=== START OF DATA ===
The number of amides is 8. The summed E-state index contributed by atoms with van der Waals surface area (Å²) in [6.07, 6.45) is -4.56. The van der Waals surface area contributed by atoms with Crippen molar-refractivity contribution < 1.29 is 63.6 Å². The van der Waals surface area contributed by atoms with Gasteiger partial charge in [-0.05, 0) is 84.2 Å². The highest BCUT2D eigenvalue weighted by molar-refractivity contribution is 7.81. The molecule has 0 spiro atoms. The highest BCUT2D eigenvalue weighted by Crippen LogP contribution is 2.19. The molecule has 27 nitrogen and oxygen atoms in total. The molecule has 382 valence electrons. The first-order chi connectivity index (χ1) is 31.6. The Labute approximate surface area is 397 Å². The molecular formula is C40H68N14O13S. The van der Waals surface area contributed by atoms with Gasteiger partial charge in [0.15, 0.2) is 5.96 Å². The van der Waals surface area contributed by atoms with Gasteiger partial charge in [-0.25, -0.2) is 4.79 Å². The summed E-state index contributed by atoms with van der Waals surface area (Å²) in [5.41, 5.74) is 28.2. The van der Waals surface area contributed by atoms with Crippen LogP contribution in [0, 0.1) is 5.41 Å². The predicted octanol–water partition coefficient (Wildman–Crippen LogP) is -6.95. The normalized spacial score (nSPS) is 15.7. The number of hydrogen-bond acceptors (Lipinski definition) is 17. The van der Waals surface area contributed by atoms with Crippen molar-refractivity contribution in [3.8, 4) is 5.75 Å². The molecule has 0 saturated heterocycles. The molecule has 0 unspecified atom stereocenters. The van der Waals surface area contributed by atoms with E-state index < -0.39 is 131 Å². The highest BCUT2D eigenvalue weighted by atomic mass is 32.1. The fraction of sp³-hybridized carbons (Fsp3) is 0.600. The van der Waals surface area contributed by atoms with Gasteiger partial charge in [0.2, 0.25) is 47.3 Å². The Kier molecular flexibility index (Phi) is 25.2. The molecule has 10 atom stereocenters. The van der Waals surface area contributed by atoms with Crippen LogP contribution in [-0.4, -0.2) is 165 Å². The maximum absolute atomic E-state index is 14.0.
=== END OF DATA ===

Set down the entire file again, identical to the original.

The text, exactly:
The number of amides is 8. The summed E-state index contributed by atoms with van der Waals surface area (Å²) in [6.07, 6.45) is -4.56. The van der Waals surface area contributed by atoms with Crippen molar-refractivity contribution < 1.29 is 63.6 Å². The van der Waals surface area contributed by atoms with Gasteiger partial charge in [-0.05, 0) is 84.2 Å². The highest BCUT2D eigenvalue weighted by molar-refractivity contribution is 7.81. The molecule has 0 spiro atoms. The highest BCUT2D eigenvalue weighted by Crippen LogP contribution is 2.19. The molecule has 27 nitrogen and oxygen atoms in total. The molecule has 382 valence electrons. The first-order chi connectivity index (χ1) is 31.6. The Labute approximate surface area is 397 Å². The molecular formula is C40H68N14O13S. The van der Waals surface area contributed by atoms with Gasteiger partial charge in [0.15, 0.2) is 5.96 Å². The van der Waals surface area contributed by atoms with Gasteiger partial charge in [-0.25, -0.2) is 4.79 Å². The summed E-state index contributed by atoms with van der Waals surface area (Å²) in [5.41, 5.74) is 28.2. The van der Waals surface area contributed by atoms with Crippen LogP contribution in [0, 0.1) is 5.41 Å². The predicted octanol–water partition coefficient (Wildman–Crippen LogP) is -6.95. The normalized spacial score (nSPS) is 15.7. The number of hydrogen-bond acceptors (Lipinski definition) is 17. The van der Waals surface area contributed by atoms with Crippen molar-refractivity contribution in [3.8, 4) is 5.75 Å². The molecule has 0 saturated heterocycles. The molecule has 0 unspecified atom stereocenters. The van der Waals surface area contributed by atoms with E-state index < -0.39 is 131 Å². The highest BCUT2D eigenvalue weighted by atomic mass is 32.1. The fraction of sp³-hybridized carbons (Fsp3) is 0.600. The van der Waals surface area contributed by atoms with Gasteiger partial charge in [0.2, 0.25) is 47.3 Å². The Kier molecular flexibility index (Phi) is 25.2. The molecule has 10 atom stereocenters. The van der Waals surface area contributed by atoms with Crippen LogP contribution in [-0.4, -0.2) is 165 Å². The maximum absolute atomic E-state index is 14.0.